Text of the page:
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In a startling revelation, the World Health Organisation (WHO) has stated that the coronavirus pandemic has disrupted critical mental health services in 93 per cent of countries around the globe.
A survey conducted by the international health agency in 130 countries has reported a devastating impact of the virus outbreak on access to mental health services and has stressed the urgent need for increased investment in such vital services.
The survey was published ahead of WHO's Big Event for Mental Health scheduled on 10 October. It is important to note that the organisation had previously pointed out chronic underfunding on mental health prior to the pandemic. It has identified that the countries were spending less than 2 per cent of their national health budgets on mental health.
The pandemic has pushed for the need for crucial mental healthcare services. Several factors including isolation, the need for social distancing, job security, loss of income, and fear have been reported to trigger mental health conditions.
"COVID-19 itself can lead to neurological and mental complications, such as delirium, agitation, and stroke. People with pre-existing mental, neurological or substance use disorders are also more vulnerable to SARS-CoV-2 infection ̶ they may stand a higher risk of severe outcomes and even death," said WHO, in a statement.
"Good mental health is absolutely fundamental to overall health and well-being," said Dr Tedros Adhanom Ghebreyesus, Director-General of the World Health Organization.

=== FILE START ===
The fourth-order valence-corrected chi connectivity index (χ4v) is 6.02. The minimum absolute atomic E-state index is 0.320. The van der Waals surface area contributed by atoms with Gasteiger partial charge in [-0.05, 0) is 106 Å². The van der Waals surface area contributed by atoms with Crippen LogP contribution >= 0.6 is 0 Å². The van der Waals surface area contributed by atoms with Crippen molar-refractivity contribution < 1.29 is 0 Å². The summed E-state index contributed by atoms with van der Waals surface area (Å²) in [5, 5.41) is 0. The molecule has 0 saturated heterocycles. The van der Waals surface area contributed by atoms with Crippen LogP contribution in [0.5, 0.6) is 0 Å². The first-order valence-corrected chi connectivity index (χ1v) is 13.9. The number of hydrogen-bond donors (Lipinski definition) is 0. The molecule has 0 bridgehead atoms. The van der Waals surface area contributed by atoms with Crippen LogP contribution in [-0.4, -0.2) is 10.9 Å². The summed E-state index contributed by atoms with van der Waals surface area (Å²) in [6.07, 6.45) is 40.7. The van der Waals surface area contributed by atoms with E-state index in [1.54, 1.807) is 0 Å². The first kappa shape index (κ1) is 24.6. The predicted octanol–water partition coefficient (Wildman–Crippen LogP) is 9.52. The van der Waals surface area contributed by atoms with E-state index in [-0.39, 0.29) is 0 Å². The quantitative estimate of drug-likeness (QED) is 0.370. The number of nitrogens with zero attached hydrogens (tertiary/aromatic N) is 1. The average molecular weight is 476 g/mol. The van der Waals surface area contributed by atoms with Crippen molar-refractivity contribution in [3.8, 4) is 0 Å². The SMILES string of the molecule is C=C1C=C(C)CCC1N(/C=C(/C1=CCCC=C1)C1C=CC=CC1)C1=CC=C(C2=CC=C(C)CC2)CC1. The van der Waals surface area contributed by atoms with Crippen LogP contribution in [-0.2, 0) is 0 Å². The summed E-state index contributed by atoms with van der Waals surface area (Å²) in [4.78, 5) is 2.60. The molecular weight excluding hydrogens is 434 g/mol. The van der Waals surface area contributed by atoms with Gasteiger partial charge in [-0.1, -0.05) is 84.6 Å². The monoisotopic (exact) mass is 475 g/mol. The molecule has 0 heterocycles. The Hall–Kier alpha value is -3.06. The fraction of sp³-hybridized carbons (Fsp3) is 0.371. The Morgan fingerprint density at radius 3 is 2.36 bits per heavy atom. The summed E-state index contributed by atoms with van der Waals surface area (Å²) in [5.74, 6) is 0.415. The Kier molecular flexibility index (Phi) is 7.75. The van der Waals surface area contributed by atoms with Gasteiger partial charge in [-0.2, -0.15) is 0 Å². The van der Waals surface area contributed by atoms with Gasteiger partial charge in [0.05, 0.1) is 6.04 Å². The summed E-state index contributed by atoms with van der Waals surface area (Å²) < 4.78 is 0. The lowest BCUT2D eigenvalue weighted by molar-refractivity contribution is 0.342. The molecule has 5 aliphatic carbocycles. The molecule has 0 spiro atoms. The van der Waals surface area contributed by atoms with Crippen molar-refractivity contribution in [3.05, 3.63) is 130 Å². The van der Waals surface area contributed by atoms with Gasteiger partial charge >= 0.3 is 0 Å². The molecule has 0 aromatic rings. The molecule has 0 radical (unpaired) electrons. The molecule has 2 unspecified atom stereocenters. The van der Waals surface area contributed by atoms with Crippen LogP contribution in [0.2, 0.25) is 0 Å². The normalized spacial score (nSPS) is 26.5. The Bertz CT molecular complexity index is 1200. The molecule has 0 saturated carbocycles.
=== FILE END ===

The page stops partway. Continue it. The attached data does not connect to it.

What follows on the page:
"COVID-19 has interrupted essential mental health services around the world just when they're needed most. World leaders must move fast and decisively to invest more in life-saving mental health programmes ̶ during the pandemic and beyond," he added.
The data has highlighted over 60% reported disruptions to mental health services for vulnerable people, including children and adolescents (72%), older adults (70%), and women requiring antenatal or postnatal services (61%). 30% reported disruptions to access medications for mental, neurological and substance use disorders, and around three-quarters reported at least partial disruptions to school and workplace mental health services (78% and 75% respectively).
It also said that although 89% of countries reported in the survey that mental health and psychosocial support is part of their national COVID-19 response plans, only 17% of these countries have full additional funding for covering these activities.
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